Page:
Progression of Art
Roses, Mexico, is an extreme close-up of four roses. Cropped to fill the frame from edge to edge, this is not a traditional still-life photograph of roses arranged in a vase. Here, the roses lay prone and slightly wilted, just beyond their prime, thus reflecting the passage of time and the ephemerality of delicate blooms. Much like a traditional vanitas still life that asked the viewer to contemplate mortality by reflecting on the fleeting nature of material objects, Roses brings this subject to modern photography. As photography historian Carol Armstrong notes, Roses "calls on the line of figural abstraction identified, not with [Alfred] Stieglitz, [Paul] Strand and the 'straight' photograph, but with Georgia O'Keeffe and her blown-up genital flowers, which like [Edward] Weston's single-object photographs reduced the flora still-life that had been the traditional purview of the female painter to one (or two or four) item(s), expanded to fill the entire field of the image."
The theme of the still-life preoccupied Modotti throughout much of her brief photography career. A relative newcomer to photography, she made use of the still-life photograph as a means to work through various formal issues including composition, framing, light, pattern, and tone. At this time, she was working with a large-format camera, which was unwieldy, not easy to transport, and forced the photographer to carefully compose the image, rather than creating images on the move with a handheld camera. The still-life, which was easy to set up and did not alter, was the perfect vehicle for mastering the myriad technical complexities of a photograph.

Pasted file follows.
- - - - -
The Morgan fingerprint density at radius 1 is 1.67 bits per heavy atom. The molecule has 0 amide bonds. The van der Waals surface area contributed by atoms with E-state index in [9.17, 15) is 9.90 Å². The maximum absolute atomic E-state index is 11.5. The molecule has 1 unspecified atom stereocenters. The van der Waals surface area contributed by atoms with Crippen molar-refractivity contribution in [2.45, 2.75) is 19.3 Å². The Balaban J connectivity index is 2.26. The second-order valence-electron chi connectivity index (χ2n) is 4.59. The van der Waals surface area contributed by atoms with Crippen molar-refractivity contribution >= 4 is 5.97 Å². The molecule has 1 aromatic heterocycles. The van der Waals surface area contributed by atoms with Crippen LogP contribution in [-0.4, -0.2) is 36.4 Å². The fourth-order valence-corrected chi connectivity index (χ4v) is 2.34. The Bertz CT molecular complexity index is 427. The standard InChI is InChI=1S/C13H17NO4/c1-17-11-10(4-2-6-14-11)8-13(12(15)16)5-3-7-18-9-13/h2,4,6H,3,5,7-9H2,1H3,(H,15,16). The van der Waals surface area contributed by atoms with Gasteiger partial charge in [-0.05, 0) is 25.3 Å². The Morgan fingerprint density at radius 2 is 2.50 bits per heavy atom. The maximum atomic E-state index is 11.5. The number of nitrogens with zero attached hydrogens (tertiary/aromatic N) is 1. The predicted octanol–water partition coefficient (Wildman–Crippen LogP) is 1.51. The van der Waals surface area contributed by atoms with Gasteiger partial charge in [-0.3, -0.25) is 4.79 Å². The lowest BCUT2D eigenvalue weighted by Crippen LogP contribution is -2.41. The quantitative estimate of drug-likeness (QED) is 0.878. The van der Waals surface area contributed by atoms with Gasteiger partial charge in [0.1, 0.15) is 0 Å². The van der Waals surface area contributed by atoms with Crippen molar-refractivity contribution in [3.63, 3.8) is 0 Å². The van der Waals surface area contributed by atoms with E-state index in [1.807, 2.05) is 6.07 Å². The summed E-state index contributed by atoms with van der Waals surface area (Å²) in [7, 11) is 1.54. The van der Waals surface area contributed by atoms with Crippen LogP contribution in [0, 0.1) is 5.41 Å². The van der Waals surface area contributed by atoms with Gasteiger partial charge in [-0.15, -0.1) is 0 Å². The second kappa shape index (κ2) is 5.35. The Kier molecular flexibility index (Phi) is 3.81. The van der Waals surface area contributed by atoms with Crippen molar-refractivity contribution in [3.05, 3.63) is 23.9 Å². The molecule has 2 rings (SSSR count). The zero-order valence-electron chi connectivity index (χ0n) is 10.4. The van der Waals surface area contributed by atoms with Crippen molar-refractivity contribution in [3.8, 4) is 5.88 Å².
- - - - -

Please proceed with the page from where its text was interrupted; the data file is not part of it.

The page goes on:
Not only holding a mirror to the similar close-up flower paintings by Georgia O'Keeffe, Modotti's flower paintings also bare interesting comparison to the oeuvre of Imogen Cunningham, a fellow photographer with shared interest in both the subject of botany and in hands (as seen in Modotti's later puppeteer series).
Palladium print - The Museum of Modern Art
Telephone Wires, Mexico
In this 1925 photograph of isolated telephone wires, Modotti shifts the perspective, removing any reference to the ground that holds the telephone poles in place. Instead, the carefully composed image focuses on the angles and patterns produced by the wires and clouds, to create a work that mingles modernism and social concerns. During this period Mexico was undergoing increased modernization and industrialization, which Modotti symbolizes in her photograph of telephone wires. Modotti thus presents an optimistic view of Mexico's modernization and the promise of instant communication brought about by the installation of telephone systems that seemed to open up Mexico to the rest of the world.